Higher Education Webcasts

Confessions of a Community College Dean

In which a veteran of cultural studies seminars in the 1990s moves into academic administration and finds himself a married suburban father of two. Foucault, plus lawn care.

March 10, 2008 - 9:36pm
A new reader writes:
March 9, 2008 - 9:31pm
A returning correspondent, who works at a cc, writes:
March 7, 2008 - 5:08am
My cc is dealing with a statewide initiative that may or may not succeed at its intended goals. It's fairly high-stakes, it's mandated by legislation that says 'what' but not 'how,' and it would involve - if it succeeds - upending some longstanding local political compromises.I'm in the enviable position of being my campus's rep to the statewide committee working on this. Which means that I'm also the translator, updating my college on the project as it unfolds.
March 6, 2008 - 5:01am
A new correspondent writes:
March 5, 2008 - 5:02pm
Okay, so I recently mentioned a distaste for bullet points, and I'm breaking my own rule here. Point granted. A few observations on Denver and the League conference:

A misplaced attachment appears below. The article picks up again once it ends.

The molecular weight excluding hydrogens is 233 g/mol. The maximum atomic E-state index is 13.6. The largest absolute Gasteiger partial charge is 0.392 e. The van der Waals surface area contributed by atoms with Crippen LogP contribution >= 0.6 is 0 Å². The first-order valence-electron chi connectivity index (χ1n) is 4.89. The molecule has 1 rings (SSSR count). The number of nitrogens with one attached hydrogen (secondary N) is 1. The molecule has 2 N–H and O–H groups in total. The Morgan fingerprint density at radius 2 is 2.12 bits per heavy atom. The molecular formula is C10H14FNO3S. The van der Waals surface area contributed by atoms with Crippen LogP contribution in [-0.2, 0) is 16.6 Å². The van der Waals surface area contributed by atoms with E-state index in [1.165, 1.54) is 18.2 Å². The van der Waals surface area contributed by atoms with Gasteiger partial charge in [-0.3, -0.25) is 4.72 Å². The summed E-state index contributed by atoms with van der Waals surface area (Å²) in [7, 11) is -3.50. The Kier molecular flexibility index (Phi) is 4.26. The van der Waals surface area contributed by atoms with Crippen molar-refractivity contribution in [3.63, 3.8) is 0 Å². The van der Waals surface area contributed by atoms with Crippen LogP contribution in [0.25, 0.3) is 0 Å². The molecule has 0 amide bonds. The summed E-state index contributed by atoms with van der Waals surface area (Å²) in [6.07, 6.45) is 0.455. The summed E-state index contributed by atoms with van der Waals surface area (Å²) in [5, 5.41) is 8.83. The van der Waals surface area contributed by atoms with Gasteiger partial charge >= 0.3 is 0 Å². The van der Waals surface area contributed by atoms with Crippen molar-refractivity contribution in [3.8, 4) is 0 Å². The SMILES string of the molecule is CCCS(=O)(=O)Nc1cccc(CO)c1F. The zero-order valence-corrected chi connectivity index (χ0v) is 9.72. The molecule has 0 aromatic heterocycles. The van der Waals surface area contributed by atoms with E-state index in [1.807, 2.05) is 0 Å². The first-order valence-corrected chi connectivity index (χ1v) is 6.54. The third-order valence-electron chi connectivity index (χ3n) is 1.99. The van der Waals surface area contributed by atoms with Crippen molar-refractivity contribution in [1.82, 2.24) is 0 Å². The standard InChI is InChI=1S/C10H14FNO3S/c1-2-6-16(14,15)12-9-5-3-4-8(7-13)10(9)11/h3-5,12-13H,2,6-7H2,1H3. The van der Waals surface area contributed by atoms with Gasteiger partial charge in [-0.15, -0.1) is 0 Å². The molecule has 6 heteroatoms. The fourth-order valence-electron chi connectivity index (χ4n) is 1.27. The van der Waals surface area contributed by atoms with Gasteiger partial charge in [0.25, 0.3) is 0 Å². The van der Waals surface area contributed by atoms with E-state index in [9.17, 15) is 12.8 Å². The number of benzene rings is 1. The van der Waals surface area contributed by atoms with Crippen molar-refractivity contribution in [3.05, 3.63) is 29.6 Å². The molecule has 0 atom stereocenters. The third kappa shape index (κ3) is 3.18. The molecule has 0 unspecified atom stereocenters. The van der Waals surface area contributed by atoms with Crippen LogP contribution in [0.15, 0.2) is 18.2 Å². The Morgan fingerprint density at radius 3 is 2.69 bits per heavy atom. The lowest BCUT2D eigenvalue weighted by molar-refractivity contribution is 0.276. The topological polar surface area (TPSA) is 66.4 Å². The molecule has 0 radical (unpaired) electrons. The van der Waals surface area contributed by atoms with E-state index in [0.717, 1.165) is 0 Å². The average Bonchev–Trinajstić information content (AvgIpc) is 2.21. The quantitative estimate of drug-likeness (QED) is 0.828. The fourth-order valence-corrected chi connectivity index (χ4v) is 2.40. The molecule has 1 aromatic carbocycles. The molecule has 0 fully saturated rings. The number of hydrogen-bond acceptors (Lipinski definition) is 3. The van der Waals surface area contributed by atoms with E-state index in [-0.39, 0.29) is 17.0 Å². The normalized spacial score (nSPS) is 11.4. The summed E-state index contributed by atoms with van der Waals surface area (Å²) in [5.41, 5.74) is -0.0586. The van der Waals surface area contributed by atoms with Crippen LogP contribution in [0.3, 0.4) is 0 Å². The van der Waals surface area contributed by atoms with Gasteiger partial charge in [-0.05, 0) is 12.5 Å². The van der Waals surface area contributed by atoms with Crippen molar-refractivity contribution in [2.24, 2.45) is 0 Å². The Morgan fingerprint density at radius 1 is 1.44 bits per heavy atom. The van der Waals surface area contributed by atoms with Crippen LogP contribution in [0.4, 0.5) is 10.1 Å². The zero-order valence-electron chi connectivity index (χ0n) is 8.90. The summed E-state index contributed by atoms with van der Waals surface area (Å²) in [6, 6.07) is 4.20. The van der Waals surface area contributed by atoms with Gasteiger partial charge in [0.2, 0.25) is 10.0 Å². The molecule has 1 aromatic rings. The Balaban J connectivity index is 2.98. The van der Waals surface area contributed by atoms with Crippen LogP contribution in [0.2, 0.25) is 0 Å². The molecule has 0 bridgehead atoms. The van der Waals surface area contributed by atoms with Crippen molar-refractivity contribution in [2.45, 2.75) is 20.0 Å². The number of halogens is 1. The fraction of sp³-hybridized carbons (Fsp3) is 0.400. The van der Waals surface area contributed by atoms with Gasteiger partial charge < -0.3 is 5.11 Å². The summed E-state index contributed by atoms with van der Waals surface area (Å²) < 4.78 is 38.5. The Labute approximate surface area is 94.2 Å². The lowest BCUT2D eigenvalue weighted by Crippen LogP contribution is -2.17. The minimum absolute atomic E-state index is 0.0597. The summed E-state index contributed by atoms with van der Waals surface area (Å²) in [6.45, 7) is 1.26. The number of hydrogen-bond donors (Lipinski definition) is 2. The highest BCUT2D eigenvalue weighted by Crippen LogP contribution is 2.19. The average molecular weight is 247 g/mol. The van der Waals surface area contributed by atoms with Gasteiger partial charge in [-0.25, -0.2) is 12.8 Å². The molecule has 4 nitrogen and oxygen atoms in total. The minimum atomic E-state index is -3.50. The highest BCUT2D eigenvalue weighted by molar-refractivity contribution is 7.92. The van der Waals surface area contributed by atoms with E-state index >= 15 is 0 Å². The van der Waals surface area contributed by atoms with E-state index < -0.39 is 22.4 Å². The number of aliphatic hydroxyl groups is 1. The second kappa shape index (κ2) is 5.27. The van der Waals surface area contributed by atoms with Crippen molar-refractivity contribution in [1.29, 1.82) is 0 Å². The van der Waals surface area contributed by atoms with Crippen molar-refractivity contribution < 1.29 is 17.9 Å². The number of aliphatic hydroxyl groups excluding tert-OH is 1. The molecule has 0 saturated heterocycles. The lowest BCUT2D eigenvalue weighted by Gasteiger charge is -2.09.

March 4, 2008 - 9:38pm
Sometimes geography is destiny.
March 4, 2008 - 10:29am
There's a special kind of relief that comes from realizing that it's not just you.I attended a presentation (and group exercise) on "How to attempt to prevent sensitive issues from becoming legal headaches." The room was packed, and it was a pretty good mix of retired administrators, active deans and chairs, and active faculty. The advice was pretty boilerplate - document everything, enforce rules evenhandedly, etc. But the discussion!
March 3, 2008 - 4:17pm
Although nobody here has addressed it directly, as far as I've noticed, there's a definite theme underlying many of the discussions here. In discussions of topics as varied as teacher education, workforce development, and the need for more cc funding generally, the headline usually comes with a qualifier: what we *really* mean is a need for more STEM (science,
March 3, 2008 - 11:29am
One of the purposes of conferences, I think, is to facilitate serendipity. Like when a not-very-enlightening presentations leads, almost despite itself, to a very enlightening Q-and-A. Or when two very different takes on the same concept help you nail down what makes you uneasy about both.After an earnest but not terribly helpful discussion of one college's attempt to move to the "Learning College" model - again, an entire session based on one college - a surprisingly lively discussion ensued in which I saw that the critical mind is not dead.
March 2, 2008 - 4:00pm
The League for Innovation conference has a very different feel than the conferences I used to attend in my scholarly discipline. It makes sense, given that it serves such a different purpose, but I was surprised at how immediately noticeable the difference was.

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